Czech Republic: nice economy, shame about the politics
The Czech Republic has its own political troubles, but few of Hungary's economic problems.
Prime Minister Mirek Topolanek will try again on January 19 to get his centre-right coalition government through a confidence vote the first attempt failed in October and by most accounts he should succeed. However, few analysts hold out much hope this feeble three-party coalition will do much after that. Indeed, the last remaining manifesto pledge of the PM's Civic Democratic Party (ODS), the flat tax, will probably have to be dumped to keep the coalition together.
"It appears likely that there will be a majority government by early 2007 but, without new elections, it looks unlikely that decisive action can be taken to narrow the budget deficit. New elections should ease the deadlock when and if they are held," says HSBC.
This political deadlock riles the IMF, which in November castigated politicians for missing an excellent opportunity to tackle medium-term fiscal challenges, such as mandatory spending on healthcare and pensions, which are set to rise sharply over the next few years.
"Nice economy; shame about the politics," says HSBC. Quite; the Czech economy is, for the most part, looking solid. GDP growth, while still very strong, is expected to ease slightly to the 6% in 2006 to 4.5-5% in 2007. The high growth rate is not leading to much in the way of inflation, because, analysts argue, the potential growth rate of the economy is estimated to have risen from around 3% in 2003 to 5% in the second quarter of 2006 due to rising productivity gains and, to a lesser extent, increasing capital stock and rising employment.
"The rise in productivity also stemmed from continued EU integration and the new production capacities, mainly in the car industry, as the Czech Republic and Slovakia are on their way to becoming regional centres for car production in Central and Eastern Europe," says Budapest Economics.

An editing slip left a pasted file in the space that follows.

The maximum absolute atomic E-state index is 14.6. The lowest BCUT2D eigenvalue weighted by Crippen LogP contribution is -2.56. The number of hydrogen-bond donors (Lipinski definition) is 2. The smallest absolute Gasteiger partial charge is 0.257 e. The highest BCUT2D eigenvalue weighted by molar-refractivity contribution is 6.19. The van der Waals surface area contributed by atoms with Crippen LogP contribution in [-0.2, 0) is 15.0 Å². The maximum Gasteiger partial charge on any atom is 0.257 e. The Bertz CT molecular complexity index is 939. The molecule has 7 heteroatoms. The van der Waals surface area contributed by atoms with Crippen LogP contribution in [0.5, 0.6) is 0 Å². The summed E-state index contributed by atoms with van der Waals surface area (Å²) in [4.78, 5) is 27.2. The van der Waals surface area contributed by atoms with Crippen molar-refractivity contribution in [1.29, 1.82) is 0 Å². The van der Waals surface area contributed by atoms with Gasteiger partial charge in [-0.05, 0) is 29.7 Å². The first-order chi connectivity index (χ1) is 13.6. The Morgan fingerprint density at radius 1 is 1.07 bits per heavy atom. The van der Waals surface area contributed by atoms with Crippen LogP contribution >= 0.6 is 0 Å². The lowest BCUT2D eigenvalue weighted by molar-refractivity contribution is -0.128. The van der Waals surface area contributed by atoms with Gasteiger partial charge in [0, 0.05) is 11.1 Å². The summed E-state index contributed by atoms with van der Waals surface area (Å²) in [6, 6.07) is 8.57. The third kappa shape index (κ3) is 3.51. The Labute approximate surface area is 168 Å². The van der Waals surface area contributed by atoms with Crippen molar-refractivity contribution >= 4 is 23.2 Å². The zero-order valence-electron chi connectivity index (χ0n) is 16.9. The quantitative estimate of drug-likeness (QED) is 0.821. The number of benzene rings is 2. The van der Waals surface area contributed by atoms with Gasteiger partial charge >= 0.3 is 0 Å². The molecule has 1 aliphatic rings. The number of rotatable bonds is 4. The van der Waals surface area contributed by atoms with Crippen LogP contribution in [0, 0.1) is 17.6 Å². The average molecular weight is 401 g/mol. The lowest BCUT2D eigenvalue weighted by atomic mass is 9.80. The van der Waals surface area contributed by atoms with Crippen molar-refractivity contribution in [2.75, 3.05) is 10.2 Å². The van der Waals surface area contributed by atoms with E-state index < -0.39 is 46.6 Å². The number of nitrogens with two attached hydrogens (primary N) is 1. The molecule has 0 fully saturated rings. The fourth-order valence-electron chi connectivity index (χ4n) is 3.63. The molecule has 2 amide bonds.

Nevertheless, UniCredit Group says the deteriorating fiscal position, increasing inflationary pressures and negligible koruna appreciation will likely prompt the central bank to tighten monetary policy by another 50 basis points this year.
The euro? Though the new government reckons it might be able to push through selling a 6-7% stake in the hugely valuable state power utility CEZ this year, either via the Prague Stock Exchange or directly to CEZ as a share buyback, the opposition will fight any wholesale privatisation, meaning the public deficit will almost certainly deteriorate sharply to around 4.6 % in 2007.
"Such a development de facto cancels the previous 2010 euro entry target," says UniCredit. "PM Topolanek and [national bank] Governor Tuma agreed that it is unrealistic to enter the EMU by 2010 due to the poor state of public finances."
Slovakia: Slavic tiger
Slovakia has become one of the world's economic tigers with GDP growth for the third quarter reaching almost 10%, the fastest quarterly rise in Europe that lags Chinese growth by just several tenths of a percentage point.
"The Slovak GDP growth figure was a bolt from the blue the pace is absolutely unprecedented within Central Europe," says HVB Bank analyst Pavel Sobisek.
While few expect the country to keep up that rate of growth, estimates in the EU Convergence Programme put the country's growth rate in 2007 at a conservative 7%, sustained mainly by domestic demand and recovery in net exports.
"On our forecast horizon, we expect the Slovakian economy to grow somewhat above its potential in both 2007 and 2008: for 2007 we expect GDP growth to exceed 7% before falling back to 5.6% in 2008," says Budapest Economics.
Despite the new government's decision to increase the public finance deficit a populist move not unexpected, coming as it does from a coalition led by the leftist Smer party allied with the nationalist SNS and the party of the authoritarian populist Vladimir Meciar the Maastricht criteria could still be met.
"Despite the risks connected to inflation developments and relaxed fiscal stance, we still reckon there is scope to meet all Maastricht criteria in time for euro adoption in January 2009," says UniCredit.
Budapest Economics also sees a high probability of Slovakia meeting the Maastricht criteria by early 2008, which should enable the country to introduce the single currency by 2009.
"We still expect the production boom in the car industry and sustained high consumption to drive GDP growth in the next two years, thus a very cautious policy mix is required that focuses primarily on supporting the necessary disinflation and avoiding the overheating of the economy. The success of this policy will be Slovakia's biggest challenge in the next 18 months," says Budapest Economics.